Mandabach: I didn't. Cassie's story came to me and I wrote it for the two of us. My agent said it was YA, so I said, "Okay, let's find a YA publisher." What made me write in a teen voice in a way that appeals to a teen audience (as opposed to what made me decide to) is probably the fact that I teach teens. I spend a lot of time with them, and a lot of that is listening to them and reading what they write. You might be getting the impression that I don't think there is anything phony about fiction. I think fiction should be natural and real. I don't like the idea of somebody saying, "Hey, there are a lot of teens reading these days, I think I can capitalize on that market." On the other hand, if a writer thinks, "This is a group of people that I want to speak with," then I agree, and I think that's cool.

But maybe I write for teens because I'm in a state of arrested development. ;)

ETC: What are your hopes for OR NOT?

Mandabach: I hope to exploit the buying power of young America. And their parents. Or not.

But seriously, I'd like lots of people to read it and I hope the story becomes part of their lives, part of their realities. I believe that music and stories are reality, and I hope to share this story with others.

ETC: What was the most challenging aspect of writing OR NOT? And what was the most enjoyable?

The most challenging thing was finding and keeping the gumption I needed to finish the first draft.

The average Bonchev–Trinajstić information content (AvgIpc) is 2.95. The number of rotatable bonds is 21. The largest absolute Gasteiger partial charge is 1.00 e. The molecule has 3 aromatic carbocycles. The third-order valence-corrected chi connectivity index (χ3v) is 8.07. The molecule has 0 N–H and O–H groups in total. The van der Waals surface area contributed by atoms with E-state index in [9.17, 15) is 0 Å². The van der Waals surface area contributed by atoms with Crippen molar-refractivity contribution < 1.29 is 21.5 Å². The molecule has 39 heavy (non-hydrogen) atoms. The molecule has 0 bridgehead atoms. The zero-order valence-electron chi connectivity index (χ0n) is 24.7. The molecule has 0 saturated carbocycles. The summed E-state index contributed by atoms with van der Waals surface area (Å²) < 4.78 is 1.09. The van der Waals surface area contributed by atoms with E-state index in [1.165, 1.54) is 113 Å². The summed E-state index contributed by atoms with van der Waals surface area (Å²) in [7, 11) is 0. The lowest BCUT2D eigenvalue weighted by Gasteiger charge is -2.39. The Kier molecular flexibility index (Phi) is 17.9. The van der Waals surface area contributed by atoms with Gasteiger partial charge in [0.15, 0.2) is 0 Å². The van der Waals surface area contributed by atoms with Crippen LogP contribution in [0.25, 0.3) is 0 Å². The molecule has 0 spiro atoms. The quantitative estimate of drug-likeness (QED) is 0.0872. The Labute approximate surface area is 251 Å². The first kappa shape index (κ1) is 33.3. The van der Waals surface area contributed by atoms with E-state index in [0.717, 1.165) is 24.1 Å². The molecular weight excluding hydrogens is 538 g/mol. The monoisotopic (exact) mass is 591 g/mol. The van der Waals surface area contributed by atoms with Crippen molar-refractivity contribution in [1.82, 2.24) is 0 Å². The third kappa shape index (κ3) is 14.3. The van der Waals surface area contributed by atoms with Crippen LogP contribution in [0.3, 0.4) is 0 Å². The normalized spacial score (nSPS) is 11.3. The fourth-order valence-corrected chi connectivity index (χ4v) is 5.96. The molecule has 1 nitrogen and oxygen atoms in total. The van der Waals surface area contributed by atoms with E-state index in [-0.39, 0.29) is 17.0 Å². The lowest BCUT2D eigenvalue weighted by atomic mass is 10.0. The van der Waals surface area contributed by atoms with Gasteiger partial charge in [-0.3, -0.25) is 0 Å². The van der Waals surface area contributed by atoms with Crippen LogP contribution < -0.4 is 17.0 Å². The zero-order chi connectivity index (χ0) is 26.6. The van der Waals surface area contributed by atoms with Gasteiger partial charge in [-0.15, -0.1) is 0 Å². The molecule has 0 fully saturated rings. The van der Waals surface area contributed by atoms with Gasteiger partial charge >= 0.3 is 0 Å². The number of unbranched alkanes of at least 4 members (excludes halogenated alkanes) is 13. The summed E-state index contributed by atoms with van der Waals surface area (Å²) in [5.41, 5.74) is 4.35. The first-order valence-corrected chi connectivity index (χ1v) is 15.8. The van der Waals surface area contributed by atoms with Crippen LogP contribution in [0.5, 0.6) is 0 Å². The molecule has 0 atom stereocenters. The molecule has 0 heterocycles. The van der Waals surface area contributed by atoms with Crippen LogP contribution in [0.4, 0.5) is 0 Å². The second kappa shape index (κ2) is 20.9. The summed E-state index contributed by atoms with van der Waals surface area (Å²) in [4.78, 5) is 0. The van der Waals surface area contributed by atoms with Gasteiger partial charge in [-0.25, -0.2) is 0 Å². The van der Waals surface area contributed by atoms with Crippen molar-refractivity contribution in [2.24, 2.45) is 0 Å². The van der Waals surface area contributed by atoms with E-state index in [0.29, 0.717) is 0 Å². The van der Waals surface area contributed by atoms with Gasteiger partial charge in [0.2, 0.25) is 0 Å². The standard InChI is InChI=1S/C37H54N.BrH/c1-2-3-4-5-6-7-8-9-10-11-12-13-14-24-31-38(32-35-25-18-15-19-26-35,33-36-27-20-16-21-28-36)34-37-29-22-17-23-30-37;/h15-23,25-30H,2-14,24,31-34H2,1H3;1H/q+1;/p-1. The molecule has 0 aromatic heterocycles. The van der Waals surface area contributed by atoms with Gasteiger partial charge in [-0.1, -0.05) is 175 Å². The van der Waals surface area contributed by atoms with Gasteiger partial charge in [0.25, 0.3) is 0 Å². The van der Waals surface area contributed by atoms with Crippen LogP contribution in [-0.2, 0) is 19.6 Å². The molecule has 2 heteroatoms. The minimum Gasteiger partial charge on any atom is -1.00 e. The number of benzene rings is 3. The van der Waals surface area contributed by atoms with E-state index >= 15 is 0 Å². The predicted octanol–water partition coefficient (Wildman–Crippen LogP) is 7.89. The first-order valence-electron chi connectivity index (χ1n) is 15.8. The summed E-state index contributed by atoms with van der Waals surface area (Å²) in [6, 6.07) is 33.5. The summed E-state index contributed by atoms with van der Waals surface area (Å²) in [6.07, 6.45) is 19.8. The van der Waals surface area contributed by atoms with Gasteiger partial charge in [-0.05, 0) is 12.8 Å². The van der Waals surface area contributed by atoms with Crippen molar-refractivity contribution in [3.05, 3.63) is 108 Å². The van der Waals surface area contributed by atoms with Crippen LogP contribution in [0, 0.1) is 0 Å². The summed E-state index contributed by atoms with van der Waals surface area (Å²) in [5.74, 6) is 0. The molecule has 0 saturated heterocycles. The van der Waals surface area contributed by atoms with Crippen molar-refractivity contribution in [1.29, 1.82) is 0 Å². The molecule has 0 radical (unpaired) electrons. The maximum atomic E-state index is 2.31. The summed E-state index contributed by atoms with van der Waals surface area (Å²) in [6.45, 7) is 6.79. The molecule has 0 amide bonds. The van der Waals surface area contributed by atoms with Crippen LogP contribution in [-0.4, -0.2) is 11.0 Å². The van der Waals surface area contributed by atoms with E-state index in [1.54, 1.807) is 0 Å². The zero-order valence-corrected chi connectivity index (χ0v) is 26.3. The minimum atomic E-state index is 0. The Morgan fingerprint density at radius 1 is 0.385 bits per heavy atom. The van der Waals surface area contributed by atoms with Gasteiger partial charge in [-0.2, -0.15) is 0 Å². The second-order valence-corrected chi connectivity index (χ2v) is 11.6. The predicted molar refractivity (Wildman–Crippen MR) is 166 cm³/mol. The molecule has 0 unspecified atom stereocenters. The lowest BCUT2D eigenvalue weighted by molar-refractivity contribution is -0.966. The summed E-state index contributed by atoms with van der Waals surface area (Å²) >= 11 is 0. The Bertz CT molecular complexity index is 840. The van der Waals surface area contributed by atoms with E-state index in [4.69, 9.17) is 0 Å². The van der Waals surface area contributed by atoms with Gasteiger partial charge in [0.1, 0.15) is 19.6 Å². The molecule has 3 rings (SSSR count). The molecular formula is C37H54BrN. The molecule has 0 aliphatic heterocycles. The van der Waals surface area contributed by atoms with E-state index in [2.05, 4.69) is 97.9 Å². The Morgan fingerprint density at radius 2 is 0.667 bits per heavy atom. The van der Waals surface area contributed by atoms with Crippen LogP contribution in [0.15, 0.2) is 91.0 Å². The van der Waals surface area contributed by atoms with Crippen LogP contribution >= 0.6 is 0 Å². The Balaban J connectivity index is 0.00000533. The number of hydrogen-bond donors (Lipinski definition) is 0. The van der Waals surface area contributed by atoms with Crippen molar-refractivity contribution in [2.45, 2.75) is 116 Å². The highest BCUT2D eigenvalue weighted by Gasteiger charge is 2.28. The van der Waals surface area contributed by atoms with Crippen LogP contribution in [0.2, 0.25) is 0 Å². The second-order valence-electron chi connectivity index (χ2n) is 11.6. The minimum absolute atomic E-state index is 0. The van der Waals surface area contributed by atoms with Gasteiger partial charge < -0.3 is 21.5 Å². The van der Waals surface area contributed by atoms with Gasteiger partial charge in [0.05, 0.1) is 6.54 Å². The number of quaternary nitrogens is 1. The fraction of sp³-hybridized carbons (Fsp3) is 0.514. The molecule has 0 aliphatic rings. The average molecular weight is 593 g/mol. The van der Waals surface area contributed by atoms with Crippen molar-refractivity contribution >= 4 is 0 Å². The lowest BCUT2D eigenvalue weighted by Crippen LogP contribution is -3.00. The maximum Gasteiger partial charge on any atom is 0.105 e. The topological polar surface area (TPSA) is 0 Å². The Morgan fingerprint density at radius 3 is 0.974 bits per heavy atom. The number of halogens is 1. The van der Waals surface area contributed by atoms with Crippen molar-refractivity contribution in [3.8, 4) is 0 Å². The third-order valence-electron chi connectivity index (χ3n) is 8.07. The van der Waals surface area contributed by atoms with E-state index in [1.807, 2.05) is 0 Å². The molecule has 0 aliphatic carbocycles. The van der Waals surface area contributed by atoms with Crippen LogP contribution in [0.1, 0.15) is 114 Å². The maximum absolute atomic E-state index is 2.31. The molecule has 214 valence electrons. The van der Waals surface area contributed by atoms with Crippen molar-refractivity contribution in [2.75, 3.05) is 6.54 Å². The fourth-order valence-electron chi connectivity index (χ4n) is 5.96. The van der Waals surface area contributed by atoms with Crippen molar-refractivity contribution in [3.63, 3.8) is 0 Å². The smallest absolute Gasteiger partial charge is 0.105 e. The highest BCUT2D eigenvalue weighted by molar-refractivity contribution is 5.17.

The most enjoyable was living in the book as I wrote and revised it. I love Cassie, and I loved being in the story with her and her family and friends.

ETC: Tell us about your writing habits. Do you keep to a schedule?

Mandabach: William Faulkner, when asked if he wrote on a schedule or when he was inspired, said that he wrote only when he was inspired, but he made sure that inspiration came every day at 10 when he sat down at his desk.

I love that.

I keep to a schedule, and set deadlines for myself. When I wrote the draft of Or Not, I got up every morning at four, and I had a 2,000 word daily quota. I also had to give myself permission to write a really rough draft. Otherwise, I would have been paralyzed.

ETC: What's the best writing advice you've ever gotten?

Mandabach: Ann Zwinger, who is the author of Beyond the Aspen Grove (& other books on nature) and was my master's thesis advisor at Colorado College, was shocked when I told her how much time I spent on my drafts. She advised me to keep the editing and revising separate from the drafting. That way the ideas flow more easily, and I don't waste a lot of time perfecting paragraphs and sentences that end up being cut anyway.

ETC: Who are your favorite writers?

Mandabach: J.R.R. Tolkien is my favorite. People say that he's not much of a writer, but the world that he created in language is, despite its flaws, so real to me that it hurts.

But I read as much as I can, and I love a lot of stuff. Hemingway and I go way back. I like the way he writes about things like the sun-bleached hair of a girl, a ham-and-egg sandwich made over a campfire, a bottle of wine chilled in a mountain spring. Vonnegut and I have a history. Also Tolstoy, Dostoyevsky, Jane Austen, Charles Dickens, Twain, Philip Roth, Camus–should I stop yet? Right now I'm reading Denis Johnson, who is amazing. I also love Sherman Alexie, though I have yet to read his new YA book.

ETC: Can you tell us about any books you're working on for the near future?

Mandabach: I'm currently procrastinating the revision of my next novel. The characters are older than Cassie–17 and 18–and it takes place in my hometown of Barrington, Illinois, in the late 1970's when I was that age. The setting allows me to draw energy from the intense memories of my own youth as well as to work with characters who are free from the encumbrances of modern technology.